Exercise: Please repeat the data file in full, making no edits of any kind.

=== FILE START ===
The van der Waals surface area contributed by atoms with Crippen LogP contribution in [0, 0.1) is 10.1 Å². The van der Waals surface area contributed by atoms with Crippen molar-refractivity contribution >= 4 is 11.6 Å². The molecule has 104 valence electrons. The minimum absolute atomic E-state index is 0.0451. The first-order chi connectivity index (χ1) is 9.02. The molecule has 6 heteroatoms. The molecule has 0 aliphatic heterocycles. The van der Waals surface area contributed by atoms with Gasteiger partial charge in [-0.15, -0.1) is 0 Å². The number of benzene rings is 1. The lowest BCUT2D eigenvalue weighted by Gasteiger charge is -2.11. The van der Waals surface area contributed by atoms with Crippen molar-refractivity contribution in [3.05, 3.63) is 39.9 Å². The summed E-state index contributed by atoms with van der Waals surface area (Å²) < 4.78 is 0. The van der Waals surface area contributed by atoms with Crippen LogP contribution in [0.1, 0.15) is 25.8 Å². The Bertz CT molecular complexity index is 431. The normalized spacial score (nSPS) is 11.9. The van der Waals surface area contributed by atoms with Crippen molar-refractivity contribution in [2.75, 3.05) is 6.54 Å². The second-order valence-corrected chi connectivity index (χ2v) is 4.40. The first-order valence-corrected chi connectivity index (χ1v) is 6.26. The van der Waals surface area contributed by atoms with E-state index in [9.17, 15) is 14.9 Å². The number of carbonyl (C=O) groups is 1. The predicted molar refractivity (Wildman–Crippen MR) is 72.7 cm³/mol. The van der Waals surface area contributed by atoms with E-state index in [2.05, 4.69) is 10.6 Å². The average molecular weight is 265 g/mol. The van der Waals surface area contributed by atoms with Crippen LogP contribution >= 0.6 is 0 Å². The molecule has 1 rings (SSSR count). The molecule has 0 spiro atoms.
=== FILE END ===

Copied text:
The van der Waals surface area contributed by atoms with Crippen LogP contribution in [0, 0.1) is 10.1 Å². The van der Waals surface area contributed by atoms with Crippen molar-refractivity contribution >= 4 is 11.6 Å². The molecule has 104 valence electrons. The minimum absolute atomic E-state index is 0.0451. The first-order chi connectivity index (χ1) is 9.02. The molecule has 6 heteroatoms. The molecule has 0 aliphatic heterocycles. The van der Waals surface area contributed by atoms with Gasteiger partial charge in [-0.15, -0.1) is 0 Å². The number of benzene rings is 1. The lowest BCUT2D eigenvalue weighted by Gasteiger charge is -2.11. The van der Waals surface area contributed by atoms with Crippen molar-refractivity contribution in [3.05, 3.63) is 39.9 Å². The summed E-state index contributed by atoms with van der Waals surface area (Å²) < 4.78 is 0. The van der Waals surface area contributed by atoms with Crippen LogP contribution in [0.1, 0.15) is 25.8 Å². The Bertz CT molecular complexity index is 431. The normalized spacial score (nSPS) is 11.9. The van der Waals surface area contributed by atoms with Crippen molar-refractivity contribution in [2.75, 3.05) is 6.54 Å². The second-order valence-corrected chi connectivity index (χ2v) is 4.40. The first-order valence-corrected chi connectivity index (χ1v) is 6.26. The van der Waals surface area contributed by atoms with E-state index in [9.17, 15) is 14.9 Å². The number of carbonyl (C=O) groups is 1. The predicted molar refractivity (Wildman–Crippen MR) is 72.7 cm³/mol. The van der Waals surface area contributed by atoms with E-state index in [2.05, 4.69) is 10.6 Å². The average molecular weight is 265 g/mol. The van der Waals surface area contributed by atoms with Crippen LogP contribution >= 0.6 is 0 Å². The molecule has 1 rings (SSSR count). The molecule has 0 spiro atoms.